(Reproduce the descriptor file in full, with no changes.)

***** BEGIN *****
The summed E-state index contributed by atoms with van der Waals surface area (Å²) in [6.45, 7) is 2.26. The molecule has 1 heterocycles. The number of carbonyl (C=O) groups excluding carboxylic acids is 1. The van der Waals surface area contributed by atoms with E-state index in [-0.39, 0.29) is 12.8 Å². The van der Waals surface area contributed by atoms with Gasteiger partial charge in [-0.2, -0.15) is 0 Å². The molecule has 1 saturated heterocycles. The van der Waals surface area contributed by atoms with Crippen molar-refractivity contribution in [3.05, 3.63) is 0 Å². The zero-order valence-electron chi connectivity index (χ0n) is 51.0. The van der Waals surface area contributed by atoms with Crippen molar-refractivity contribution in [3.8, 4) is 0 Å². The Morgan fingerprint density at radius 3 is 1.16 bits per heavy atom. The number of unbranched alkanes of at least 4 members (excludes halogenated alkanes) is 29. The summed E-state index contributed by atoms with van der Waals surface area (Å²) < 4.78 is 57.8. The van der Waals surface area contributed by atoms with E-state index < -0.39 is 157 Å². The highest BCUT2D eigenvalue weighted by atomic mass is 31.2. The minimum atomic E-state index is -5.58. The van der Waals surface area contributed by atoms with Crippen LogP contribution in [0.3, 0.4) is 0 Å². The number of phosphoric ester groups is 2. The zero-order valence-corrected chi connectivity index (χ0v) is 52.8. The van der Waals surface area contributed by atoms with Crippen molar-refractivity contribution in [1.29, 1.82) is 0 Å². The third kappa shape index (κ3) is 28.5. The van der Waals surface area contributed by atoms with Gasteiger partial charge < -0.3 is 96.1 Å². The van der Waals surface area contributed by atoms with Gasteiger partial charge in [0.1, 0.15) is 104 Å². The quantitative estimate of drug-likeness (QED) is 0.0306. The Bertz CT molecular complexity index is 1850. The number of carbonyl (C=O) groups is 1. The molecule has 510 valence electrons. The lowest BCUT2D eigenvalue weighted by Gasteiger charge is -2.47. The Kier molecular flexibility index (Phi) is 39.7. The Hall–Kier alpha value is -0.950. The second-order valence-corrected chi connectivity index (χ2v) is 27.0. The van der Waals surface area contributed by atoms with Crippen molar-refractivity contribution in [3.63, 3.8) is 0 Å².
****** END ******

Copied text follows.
The summed E-state index contributed by atoms with van der Waals surface area (Å²) in [6.45, 7) is 2.26. The molecule has 1 heterocycles. The number of carbonyl (C=O) groups excluding carboxylic acids is 1. The van der Waals surface area contributed by atoms with E-state index in [-0.39, 0.29) is 12.8 Å². The van der Waals surface area contributed by atoms with Gasteiger partial charge in [-0.2, -0.15) is 0 Å². The molecule has 1 saturated heterocycles. The van der Waals surface area contributed by atoms with Crippen molar-refractivity contribution in [3.05, 3.63) is 0 Å². The zero-order valence-electron chi connectivity index (χ0n) is 51.0. The van der Waals surface area contributed by atoms with Crippen molar-refractivity contribution in [3.8, 4) is 0 Å². The Morgan fingerprint density at radius 3 is 1.16 bits per heavy atom. The number of unbranched alkanes of at least 4 members (excludes halogenated alkanes) is 29. The summed E-state index contributed by atoms with van der Waals surface area (Å²) < 4.78 is 57.8. The van der Waals surface area contributed by atoms with E-state index < -0.39 is 157 Å². The highest BCUT2D eigenvalue weighted by atomic mass is 31.2. The minimum atomic E-state index is -5.58. The van der Waals surface area contributed by atoms with Crippen LogP contribution in [0.3, 0.4) is 0 Å². The number of phosphoric ester groups is 2. The zero-order valence-corrected chi connectivity index (χ0v) is 52.8. The van der Waals surface area contributed by atoms with Crippen molar-refractivity contribution in [1.29, 1.82) is 0 Å². The third kappa shape index (κ3) is 28.5. The van der Waals surface area contributed by atoms with Gasteiger partial charge < -0.3 is 96.1 Å². The van der Waals surface area contributed by atoms with Gasteiger partial charge in [0.1, 0.15) is 104 Å². The quantitative estimate of drug-likeness (QED) is 0.0306. The Bertz CT molecular complexity index is 1850. The number of carbonyl (C=O) groups is 1. The molecule has 510 valence electrons. The lowest BCUT2D eigenvalue weighted by Gasteiger charge is -2.47. The Kier molecular flexibility index (Phi) is 39.7. The Hall–Kier alpha value is -0.950. The second-order valence-corrected chi connectivity index (χ2v) is 27.0. The van der Waals surface area contributed by atoms with Crippen molar-refractivity contribution in [3.63, 3.8) is 0 Å².